Death at a Funeral Reviews
If for the most part Death at a Funeral is as tame as the tasteful parlor where most of its action takes place, it manages to explode one taboo, in casting mostly black actors in roles originally played by whites.
Completely unnecessary and sloppier than it should be. It's also still funny, partly thanks to smart casting in a few key roles and partly because farce this ironclad cannot be denied.
You must really love a movie if you decide to remake it just three years after its release. But unless you also intend to improve upon the first attempt, what's the point?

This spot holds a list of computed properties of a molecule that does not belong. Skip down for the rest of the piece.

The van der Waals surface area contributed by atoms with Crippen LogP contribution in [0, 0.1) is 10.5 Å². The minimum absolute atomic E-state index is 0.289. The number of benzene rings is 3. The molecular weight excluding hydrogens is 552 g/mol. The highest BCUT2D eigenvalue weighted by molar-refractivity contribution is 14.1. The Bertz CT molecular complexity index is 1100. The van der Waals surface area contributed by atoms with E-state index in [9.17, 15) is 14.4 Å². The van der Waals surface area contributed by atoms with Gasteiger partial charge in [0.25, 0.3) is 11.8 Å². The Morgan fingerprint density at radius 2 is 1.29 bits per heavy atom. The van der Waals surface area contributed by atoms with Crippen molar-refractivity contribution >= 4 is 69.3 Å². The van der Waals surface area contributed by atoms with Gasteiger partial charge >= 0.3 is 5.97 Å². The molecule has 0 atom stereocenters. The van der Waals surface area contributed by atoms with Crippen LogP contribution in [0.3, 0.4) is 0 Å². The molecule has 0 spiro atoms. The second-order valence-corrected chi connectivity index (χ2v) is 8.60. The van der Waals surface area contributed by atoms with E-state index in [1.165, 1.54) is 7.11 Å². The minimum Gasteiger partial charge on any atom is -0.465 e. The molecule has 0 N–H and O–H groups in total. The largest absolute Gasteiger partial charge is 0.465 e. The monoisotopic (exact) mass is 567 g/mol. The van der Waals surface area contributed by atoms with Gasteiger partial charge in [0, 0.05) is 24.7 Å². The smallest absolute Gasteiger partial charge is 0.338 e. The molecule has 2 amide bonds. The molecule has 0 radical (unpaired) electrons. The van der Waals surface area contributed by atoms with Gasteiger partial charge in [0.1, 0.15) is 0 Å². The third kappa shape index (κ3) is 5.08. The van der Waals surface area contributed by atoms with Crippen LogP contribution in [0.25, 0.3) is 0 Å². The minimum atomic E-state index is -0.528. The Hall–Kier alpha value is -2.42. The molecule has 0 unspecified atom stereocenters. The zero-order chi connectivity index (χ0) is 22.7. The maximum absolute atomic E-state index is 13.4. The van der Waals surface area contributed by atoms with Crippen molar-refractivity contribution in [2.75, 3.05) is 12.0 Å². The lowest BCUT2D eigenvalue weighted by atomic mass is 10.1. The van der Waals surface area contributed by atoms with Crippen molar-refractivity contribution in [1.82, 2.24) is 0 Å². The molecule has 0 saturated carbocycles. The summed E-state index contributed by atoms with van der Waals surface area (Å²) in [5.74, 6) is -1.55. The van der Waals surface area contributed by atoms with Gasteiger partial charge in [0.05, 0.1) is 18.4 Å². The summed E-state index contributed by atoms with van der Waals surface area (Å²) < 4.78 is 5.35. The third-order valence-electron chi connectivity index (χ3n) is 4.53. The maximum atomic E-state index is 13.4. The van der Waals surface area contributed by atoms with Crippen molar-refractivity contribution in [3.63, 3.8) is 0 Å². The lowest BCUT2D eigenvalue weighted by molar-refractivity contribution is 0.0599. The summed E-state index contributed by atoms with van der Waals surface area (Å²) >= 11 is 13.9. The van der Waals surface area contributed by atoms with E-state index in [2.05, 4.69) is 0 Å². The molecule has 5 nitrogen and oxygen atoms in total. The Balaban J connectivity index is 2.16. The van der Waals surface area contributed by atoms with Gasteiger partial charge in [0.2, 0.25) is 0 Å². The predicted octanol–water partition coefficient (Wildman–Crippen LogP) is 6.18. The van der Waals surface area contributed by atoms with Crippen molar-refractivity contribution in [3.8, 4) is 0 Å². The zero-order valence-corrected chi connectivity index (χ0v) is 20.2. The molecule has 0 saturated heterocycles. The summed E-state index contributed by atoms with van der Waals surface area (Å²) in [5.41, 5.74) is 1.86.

It's logy, clumsy; instead of lifting the viewer up and carrying him or her on constant currents of escalating comic velocity, it lumbers from bit to bit, and the waits for funny stuff can seem endless.
It's because of a superior cast that this version of Death at a Funeral is the rare comedy remake that's funnier than the original, however slightly. Personally, though, I'm not sure it was worth the effort.
In filling the cast with funny people, none of whom has to carry the picture, LaBute allows Tracy Morgan, Chris Rock, Loretta Devine, Danny Glover and Marsden to score without trying too hard.
LaBute wisely cast comic actors, rather than actors attempting to be comic. Timing and delivery are paramount in comedy, all the more so when the material is as daft as this.
The stellar cast is wasted on scatological humor, running jokes that are run straight into the ground, and corpse-centered slapstick that's less inspired than "Weekend at Bernie's."